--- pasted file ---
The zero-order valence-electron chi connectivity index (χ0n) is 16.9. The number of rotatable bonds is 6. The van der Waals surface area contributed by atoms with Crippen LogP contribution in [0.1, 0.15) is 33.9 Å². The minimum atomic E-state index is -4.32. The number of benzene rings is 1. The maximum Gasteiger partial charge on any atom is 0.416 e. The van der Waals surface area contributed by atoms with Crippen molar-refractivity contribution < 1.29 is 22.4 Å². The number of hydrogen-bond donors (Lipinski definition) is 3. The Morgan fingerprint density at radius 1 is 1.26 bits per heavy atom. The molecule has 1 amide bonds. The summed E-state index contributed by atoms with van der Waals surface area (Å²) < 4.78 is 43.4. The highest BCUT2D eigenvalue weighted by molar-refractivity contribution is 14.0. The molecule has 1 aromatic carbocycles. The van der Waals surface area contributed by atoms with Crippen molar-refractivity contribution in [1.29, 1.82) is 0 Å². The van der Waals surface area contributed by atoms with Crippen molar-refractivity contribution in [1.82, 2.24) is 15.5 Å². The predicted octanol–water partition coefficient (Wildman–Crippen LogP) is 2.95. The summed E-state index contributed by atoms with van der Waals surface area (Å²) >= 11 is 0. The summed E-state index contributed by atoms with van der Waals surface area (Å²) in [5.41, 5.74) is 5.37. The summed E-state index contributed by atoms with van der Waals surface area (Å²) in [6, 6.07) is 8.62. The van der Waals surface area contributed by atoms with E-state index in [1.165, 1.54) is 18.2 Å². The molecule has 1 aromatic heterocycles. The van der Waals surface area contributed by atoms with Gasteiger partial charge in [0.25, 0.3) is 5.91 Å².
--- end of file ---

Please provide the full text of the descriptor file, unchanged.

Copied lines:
The zero-order valence-electron chi connectivity index (χ0n) is 16.9. The number of rotatable bonds is 6. The van der Waals surface area contributed by atoms with Crippen LogP contribution in [0.1, 0.15) is 33.9 Å². The minimum atomic E-state index is -4.32. The number of benzene rings is 1. The maximum Gasteiger partial charge on any atom is 0.416 e. The van der Waals surface area contributed by atoms with Crippen molar-refractivity contribution < 1.29 is 22.4 Å². The number of hydrogen-bond donors (Lipinski definition) is 3. The Morgan fingerprint density at radius 1 is 1.26 bits per heavy atom. The molecule has 1 amide bonds. The summed E-state index contributed by atoms with van der Waals surface area (Å²) < 4.78 is 43.4. The highest BCUT2D eigenvalue weighted by molar-refractivity contribution is 14.0. The molecule has 1 aromatic carbocycles. The van der Waals surface area contributed by atoms with Crippen molar-refractivity contribution in [1.29, 1.82) is 0 Å². The van der Waals surface area contributed by atoms with Crippen molar-refractivity contribution in [1.82, 2.24) is 15.5 Å². The predicted octanol–water partition coefficient (Wildman–Crippen LogP) is 2.95. The summed E-state index contributed by atoms with van der Waals surface area (Å²) >= 11 is 0. The summed E-state index contributed by atoms with van der Waals surface area (Å²) in [5.41, 5.74) is 5.37. The summed E-state index contributed by atoms with van der Waals surface area (Å²) in [6, 6.07) is 8.62. The van der Waals surface area contributed by atoms with E-state index in [1.165, 1.54) is 18.2 Å². The molecule has 1 aromatic heterocycles. The van der Waals surface area contributed by atoms with Gasteiger partial charge in [0.25, 0.3) is 5.91 Å².